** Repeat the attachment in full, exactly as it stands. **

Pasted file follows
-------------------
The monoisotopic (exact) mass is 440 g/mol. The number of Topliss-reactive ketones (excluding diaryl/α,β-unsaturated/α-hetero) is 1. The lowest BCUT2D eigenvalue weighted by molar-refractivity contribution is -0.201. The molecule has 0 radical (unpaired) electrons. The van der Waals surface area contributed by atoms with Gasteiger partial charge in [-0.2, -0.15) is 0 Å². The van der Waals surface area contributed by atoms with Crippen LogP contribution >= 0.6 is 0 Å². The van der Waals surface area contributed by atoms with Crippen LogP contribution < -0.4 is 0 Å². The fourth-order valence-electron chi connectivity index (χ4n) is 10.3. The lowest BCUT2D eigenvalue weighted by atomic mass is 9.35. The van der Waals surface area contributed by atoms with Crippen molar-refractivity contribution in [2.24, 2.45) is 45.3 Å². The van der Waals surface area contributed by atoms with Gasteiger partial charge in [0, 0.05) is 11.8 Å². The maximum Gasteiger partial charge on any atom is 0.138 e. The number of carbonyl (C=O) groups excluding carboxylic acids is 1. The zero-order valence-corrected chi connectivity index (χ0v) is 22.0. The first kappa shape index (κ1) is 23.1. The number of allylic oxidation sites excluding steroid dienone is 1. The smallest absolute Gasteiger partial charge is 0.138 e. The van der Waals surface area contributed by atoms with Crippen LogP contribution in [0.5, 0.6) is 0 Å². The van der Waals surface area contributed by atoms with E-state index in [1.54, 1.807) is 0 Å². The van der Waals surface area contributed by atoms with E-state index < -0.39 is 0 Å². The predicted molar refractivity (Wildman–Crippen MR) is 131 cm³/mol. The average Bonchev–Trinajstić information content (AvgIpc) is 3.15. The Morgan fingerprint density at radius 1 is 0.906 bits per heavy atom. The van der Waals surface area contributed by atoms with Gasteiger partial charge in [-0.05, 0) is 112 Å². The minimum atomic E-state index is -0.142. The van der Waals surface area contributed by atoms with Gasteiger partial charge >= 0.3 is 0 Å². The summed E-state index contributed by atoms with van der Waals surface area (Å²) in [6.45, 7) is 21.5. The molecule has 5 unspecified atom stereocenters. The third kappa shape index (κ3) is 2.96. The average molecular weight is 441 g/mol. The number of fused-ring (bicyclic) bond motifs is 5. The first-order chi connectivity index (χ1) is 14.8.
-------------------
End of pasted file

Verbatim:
The monoisotopic (exact) mass is 440 g/mol. The number of Topliss-reactive ketones (excluding diaryl/α,β-unsaturated/α-hetero) is 1. The lowest BCUT2D eigenvalue weighted by molar-refractivity contribution is -0.201. The molecule has 0 radical (unpaired) electrons. The van der Waals surface area contributed by atoms with Gasteiger partial charge in [-0.2, -0.15) is 0 Å². The van der Waals surface area contributed by atoms with Crippen LogP contribution >= 0.6 is 0 Å². The van der Waals surface area contributed by atoms with Crippen LogP contribution < -0.4 is 0 Å². The fourth-order valence-electron chi connectivity index (χ4n) is 10.3. The lowest BCUT2D eigenvalue weighted by atomic mass is 9.35. The van der Waals surface area contributed by atoms with Crippen molar-refractivity contribution in [2.24, 2.45) is 45.3 Å². The van der Waals surface area contributed by atoms with Gasteiger partial charge in [0, 0.05) is 11.8 Å². The maximum Gasteiger partial charge on any atom is 0.138 e. The number of carbonyl (C=O) groups excluding carboxylic acids is 1. The zero-order valence-corrected chi connectivity index (χ0v) is 22.0. The first kappa shape index (κ1) is 23.1. The number of allylic oxidation sites excluding steroid dienone is 1. The smallest absolute Gasteiger partial charge is 0.138 e. The van der Waals surface area contributed by atoms with Crippen LogP contribution in [0.5, 0.6) is 0 Å². The van der Waals surface area contributed by atoms with E-state index in [1.54, 1.807) is 0 Å². The van der Waals surface area contributed by atoms with E-state index < -0.39 is 0 Å². The predicted molar refractivity (Wildman–Crippen MR) is 131 cm³/mol. The average Bonchev–Trinajstić information content (AvgIpc) is 3.15. The Morgan fingerprint density at radius 1 is 0.906 bits per heavy atom. The van der Waals surface area contributed by atoms with Gasteiger partial charge in [-0.05, 0) is 112 Å². The minimum atomic E-state index is -0.142. The van der Waals surface area contributed by atoms with Gasteiger partial charge >= 0.3 is 0 Å². The summed E-state index contributed by atoms with van der Waals surface area (Å²) in [6.45, 7) is 21.5. The molecule has 5 unspecified atom stereocenters. The third kappa shape index (κ3) is 2.96. The average molecular weight is 441 g/mol. The number of fused-ring (bicyclic) bond motifs is 5. The first-order chi connectivity index (χ1) is 14.8.